Psoriasis is a T-lymphocyte mediated inflammatory skin disease which is seen in children. Infantile psoriasis is rare and accounts for only 3.5%-16% of childhood psoriasis.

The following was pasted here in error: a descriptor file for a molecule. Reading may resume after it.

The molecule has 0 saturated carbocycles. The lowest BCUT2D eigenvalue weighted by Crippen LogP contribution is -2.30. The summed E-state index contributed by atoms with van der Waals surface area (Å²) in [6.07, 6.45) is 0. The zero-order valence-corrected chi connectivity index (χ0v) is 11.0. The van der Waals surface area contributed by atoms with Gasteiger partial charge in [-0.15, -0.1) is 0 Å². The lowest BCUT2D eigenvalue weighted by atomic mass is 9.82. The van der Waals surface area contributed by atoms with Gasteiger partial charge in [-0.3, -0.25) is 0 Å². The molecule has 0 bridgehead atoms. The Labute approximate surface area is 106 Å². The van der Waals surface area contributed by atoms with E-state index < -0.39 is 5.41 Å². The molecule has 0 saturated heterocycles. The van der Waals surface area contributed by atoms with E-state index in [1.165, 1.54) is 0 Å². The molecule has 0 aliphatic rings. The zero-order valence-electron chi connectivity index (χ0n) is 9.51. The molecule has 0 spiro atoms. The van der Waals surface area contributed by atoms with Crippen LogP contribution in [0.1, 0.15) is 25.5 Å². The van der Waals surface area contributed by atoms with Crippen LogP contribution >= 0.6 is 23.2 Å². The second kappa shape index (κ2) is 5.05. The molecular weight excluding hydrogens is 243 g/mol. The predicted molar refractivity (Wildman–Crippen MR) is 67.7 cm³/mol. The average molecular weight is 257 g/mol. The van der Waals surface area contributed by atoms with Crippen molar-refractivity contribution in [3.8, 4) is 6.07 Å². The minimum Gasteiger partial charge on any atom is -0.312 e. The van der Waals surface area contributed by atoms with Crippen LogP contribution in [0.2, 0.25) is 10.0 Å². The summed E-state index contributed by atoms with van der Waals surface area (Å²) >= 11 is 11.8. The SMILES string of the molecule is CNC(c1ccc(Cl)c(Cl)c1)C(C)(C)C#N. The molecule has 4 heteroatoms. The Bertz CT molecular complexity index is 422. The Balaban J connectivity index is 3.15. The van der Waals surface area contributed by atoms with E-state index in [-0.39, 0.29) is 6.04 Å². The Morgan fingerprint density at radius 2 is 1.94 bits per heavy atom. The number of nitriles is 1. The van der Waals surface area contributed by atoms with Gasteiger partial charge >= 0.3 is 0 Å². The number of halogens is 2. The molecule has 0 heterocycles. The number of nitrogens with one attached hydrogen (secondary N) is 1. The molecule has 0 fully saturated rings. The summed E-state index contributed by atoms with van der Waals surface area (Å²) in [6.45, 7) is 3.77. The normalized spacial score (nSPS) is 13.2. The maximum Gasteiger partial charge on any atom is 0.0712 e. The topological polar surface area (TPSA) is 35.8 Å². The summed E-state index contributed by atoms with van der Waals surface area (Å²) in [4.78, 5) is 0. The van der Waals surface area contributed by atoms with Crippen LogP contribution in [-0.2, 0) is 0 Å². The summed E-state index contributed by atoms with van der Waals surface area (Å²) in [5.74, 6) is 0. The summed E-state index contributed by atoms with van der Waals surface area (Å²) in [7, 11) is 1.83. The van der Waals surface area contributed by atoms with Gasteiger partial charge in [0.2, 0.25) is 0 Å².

General pustular psoriasis (GPP), an extremely rare form of psoriasis first described in 1910 by Leo Ritter von Zumbusch, is characterized by an abrupt onset of widespread erythematous lesions followed by superficial yellowish, usually confluent sterile pustules, accompanied by constitutional symptoms such as fatigue and fever. Four clinical patterns of pustular psoriasis have been described: von Zumbusch, also known as generalized (GPP), annular (APP), exanthematic, and localized. A mixed variant (MPP), demonstrating features of both the von Zumbusch and annular patterns, has also been described. Pustular psoriasis (PP) is a severe form of psoriasis and is extremely rare during the first decade of life. Only 1.0% to 5.4% of children have pustular psoriasis. Early diagnosis with appropriate treatment is necessary to prevent the affected infants from severe complications, such as bacterial superinfection, dehydration, and sepsis.